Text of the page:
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Managing Your Feelings: Depression

At one time or another, everybody has felt  “down”, low spirits, or at least a mild temporary hint of depression.  Some know the deeper pain of a strong depression.  For either situation, the things you do can have an influence on the intensity and duration of the depression. While it is not your fault that you feel depressed, you do have some power to change it.   In this article I will discuss some ways to make a difference.

When you are feeling depressed, you may have a tendency to view your feelings as bad or unwanted.  You may judge your feelings and do anything to avoid them.  On the other hand, when you are feeling better, you may fear the return of the depressing feelings, and do whatever you can to try to avoid the return of the depressing feelings.  Avoiding the way you feel may have the consequence of maintaining and strengthening a depression. 

Avoiding the Pain.  It is natural to want to avoid pain and seek pleasure.  Yet this natural desire can be a problem if uncomfortable feelings persist.  If you do anything you can to avoid the depressed feelings and try to hold on to the “good” feeling, fearing if you don’t you will fall back into depression, you may actually prolong the cycle of depression, encouraging it to return without intending that to happen.  Here’s what may work better:  Instead of judging and attempting to reject feeling “down”, “low”, depressed or hopeless, just let the feelings be there- no judgment, no attempt to avoid or change them.  You may even be a moderator of your experience and observe to yourself, “oh, here’s a depressed/sad/hopeless feeling”.  Avoid judging the feelings or thinking of them as bad. 

There are some things you can do that may help.  For many people the following actions may help lift a depression:

  • exercising
  • eating a healthy diet (cutting back on caffeine, sugar, and alcohol)
  • cleaning your house
  • sharing your feelings with a therapist or trusted other

But don’t reject the feelings that you are experiencing - just try integrating some of the items from the above list into your daily activities.  You may find it is hard to motivate yourself to do any of these things if you are depressed.  Nevertheless, they will likely help you feel better if you can motivate yourself to try any of them. 

While I don’t recommend avoiding the feelings of depression, there are some other things you can practice focusing on, that may be helpful.  One such focus is on things for which you are grateful.  While this may be difficult to imagine if you are depressed, it can be worth the struggle to try.  Many people have trouble with this exercise because they are looking for major, significant things for which they are grateful.  It will be more productive if you can think of anything for which you are thankful, even small things.  For example, if someone smiled at you earlier today you could notice that later and be grateful.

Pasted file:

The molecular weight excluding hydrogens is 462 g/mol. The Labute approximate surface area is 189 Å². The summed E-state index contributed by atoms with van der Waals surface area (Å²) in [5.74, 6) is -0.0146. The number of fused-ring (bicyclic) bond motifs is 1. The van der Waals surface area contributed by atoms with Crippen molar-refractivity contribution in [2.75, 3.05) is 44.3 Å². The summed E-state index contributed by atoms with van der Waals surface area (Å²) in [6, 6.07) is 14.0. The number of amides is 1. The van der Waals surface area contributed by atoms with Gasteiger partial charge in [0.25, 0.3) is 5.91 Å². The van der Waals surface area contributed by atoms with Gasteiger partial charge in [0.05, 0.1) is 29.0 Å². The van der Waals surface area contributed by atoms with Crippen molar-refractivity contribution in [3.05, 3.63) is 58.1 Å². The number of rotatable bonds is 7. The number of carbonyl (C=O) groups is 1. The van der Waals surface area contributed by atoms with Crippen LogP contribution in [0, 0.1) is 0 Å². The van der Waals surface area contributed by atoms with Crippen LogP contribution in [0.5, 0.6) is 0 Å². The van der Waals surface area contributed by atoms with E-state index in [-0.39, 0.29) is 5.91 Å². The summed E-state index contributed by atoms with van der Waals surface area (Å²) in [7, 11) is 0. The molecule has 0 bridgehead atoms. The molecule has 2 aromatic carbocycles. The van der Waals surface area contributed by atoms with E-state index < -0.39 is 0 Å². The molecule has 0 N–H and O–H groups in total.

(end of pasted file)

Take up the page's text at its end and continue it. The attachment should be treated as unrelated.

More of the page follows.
Attachment to Feeling Good.  The other side of attachment is trying to hang on to good feelings.  This is a problem because it can encourage the depression to return.  It sends a signal to your subconscious mind that you don’t trust your mood will be okay.  It may help to consider that no one’s mood stays constantly upbeat.  It is natural to have some mood fluctuation. It can be helpful to enjoy the upbeat mood, but becoming attached to it won’t help any more than trying to judge and flee the depressed feelings. 

The issue here is fear that the good feelings won’t last unless you do something to force yourself to continue feeling good.  This may include hiding your thoughts and feelings from others, fearing their response will trigger depression or it may include avoiding certain activities that you fear will end the good feelings.  Whatever the worry, it will help you more to trust that your feelings will go up and down over time.  The fear that you may become stuck in depression if you don’t hold on to the good feelings is a part of the hopelessness that is a symptom of depression.  

To practice not being attached to the good feelings, you may want to try out the role of an observer.  In the observer role you pay attention to your feelings and just note to yourself, “ah, feeling good”, just as when you are feeling down, you may note, “ah, feeling down”. Either way, see if you can appreciate the feelings and your ability to feel your feelings.  

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There are many other articles on the Internet that address other aspects of depression.  I encourage you to do your research and read some of them.  If you have any questions about this article, contact Don Wallach, MFT or call at (415) 339-7890 or (707) 583-2305.

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